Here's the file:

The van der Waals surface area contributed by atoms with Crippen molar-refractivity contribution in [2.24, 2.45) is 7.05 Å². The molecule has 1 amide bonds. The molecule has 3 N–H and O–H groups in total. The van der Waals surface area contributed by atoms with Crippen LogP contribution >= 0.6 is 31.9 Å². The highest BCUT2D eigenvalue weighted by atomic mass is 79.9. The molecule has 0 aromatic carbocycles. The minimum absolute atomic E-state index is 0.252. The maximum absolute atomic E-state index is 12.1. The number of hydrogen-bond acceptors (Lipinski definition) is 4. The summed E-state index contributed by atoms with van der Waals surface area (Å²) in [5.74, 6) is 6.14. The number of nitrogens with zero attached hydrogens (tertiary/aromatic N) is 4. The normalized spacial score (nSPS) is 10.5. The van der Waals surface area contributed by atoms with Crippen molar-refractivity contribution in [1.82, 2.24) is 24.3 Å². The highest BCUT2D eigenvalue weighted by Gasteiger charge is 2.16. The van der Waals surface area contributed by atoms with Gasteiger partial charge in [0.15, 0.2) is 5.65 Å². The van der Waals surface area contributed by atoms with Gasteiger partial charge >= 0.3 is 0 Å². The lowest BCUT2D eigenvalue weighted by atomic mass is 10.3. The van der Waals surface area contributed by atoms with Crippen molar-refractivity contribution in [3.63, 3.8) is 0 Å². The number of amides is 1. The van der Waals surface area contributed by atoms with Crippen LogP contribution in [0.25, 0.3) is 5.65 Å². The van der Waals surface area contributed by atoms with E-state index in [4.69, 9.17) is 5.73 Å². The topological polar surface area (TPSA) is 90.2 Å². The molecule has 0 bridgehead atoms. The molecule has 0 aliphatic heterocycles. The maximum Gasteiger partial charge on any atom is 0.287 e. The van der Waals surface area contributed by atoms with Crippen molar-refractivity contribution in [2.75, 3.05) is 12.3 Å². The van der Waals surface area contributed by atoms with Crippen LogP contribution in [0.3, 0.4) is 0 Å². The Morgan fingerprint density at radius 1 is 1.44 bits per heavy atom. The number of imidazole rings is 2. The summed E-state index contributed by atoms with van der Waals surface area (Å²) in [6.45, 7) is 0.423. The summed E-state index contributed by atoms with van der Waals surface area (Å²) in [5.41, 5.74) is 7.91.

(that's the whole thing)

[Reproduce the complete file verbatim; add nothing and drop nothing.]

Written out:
The van der Waals surface area contributed by atoms with Crippen molar-refractivity contribution in [2.24, 2.45) is 7.05 Å². The molecule has 1 amide bonds. The molecule has 3 N–H and O–H groups in total. The van der Waals surface area contributed by atoms with Crippen LogP contribution >= 0.6 is 31.9 Å². The highest BCUT2D eigenvalue weighted by atomic mass is 79.9. The molecule has 0 aromatic carbocycles. The minimum absolute atomic E-state index is 0.252. The maximum absolute atomic E-state index is 12.1. The number of hydrogen-bond acceptors (Lipinski definition) is 4. The summed E-state index contributed by atoms with van der Waals surface area (Å²) in [5.74, 6) is 6.14. The number of nitrogens with zero attached hydrogens (tertiary/aromatic N) is 4. The normalized spacial score (nSPS) is 10.5. The van der Waals surface area contributed by atoms with Crippen molar-refractivity contribution in [1.82, 2.24) is 24.3 Å². The highest BCUT2D eigenvalue weighted by Gasteiger charge is 2.16. The van der Waals surface area contributed by atoms with Gasteiger partial charge in [0.15, 0.2) is 5.65 Å². The van der Waals surface area contributed by atoms with Gasteiger partial charge >= 0.3 is 0 Å². The lowest BCUT2D eigenvalue weighted by atomic mass is 10.3. The van der Waals surface area contributed by atoms with Crippen molar-refractivity contribution in [3.63, 3.8) is 0 Å². The number of amides is 1. The van der Waals surface area contributed by atoms with Crippen LogP contribution in [0.25, 0.3) is 5.65 Å². The van der Waals surface area contributed by atoms with E-state index in [4.69, 9.17) is 5.73 Å². The topological polar surface area (TPSA) is 90.2 Å². The molecule has 0 bridgehead atoms. The molecule has 0 aliphatic heterocycles. The maximum Gasteiger partial charge on any atom is 0.287 e. The van der Waals surface area contributed by atoms with Crippen molar-refractivity contribution in [2.75, 3.05) is 12.3 Å². The van der Waals surface area contributed by atoms with Crippen LogP contribution in [0.3, 0.4) is 0 Å². The Morgan fingerprint density at radius 1 is 1.44 bits per heavy atom. The number of imidazole rings is 2. The summed E-state index contributed by atoms with van der Waals surface area (Å²) in [6.45, 7) is 0.423. The summed E-state index contributed by atoms with van der Waals surface area (Å²) in [5.41, 5.74) is 7.91.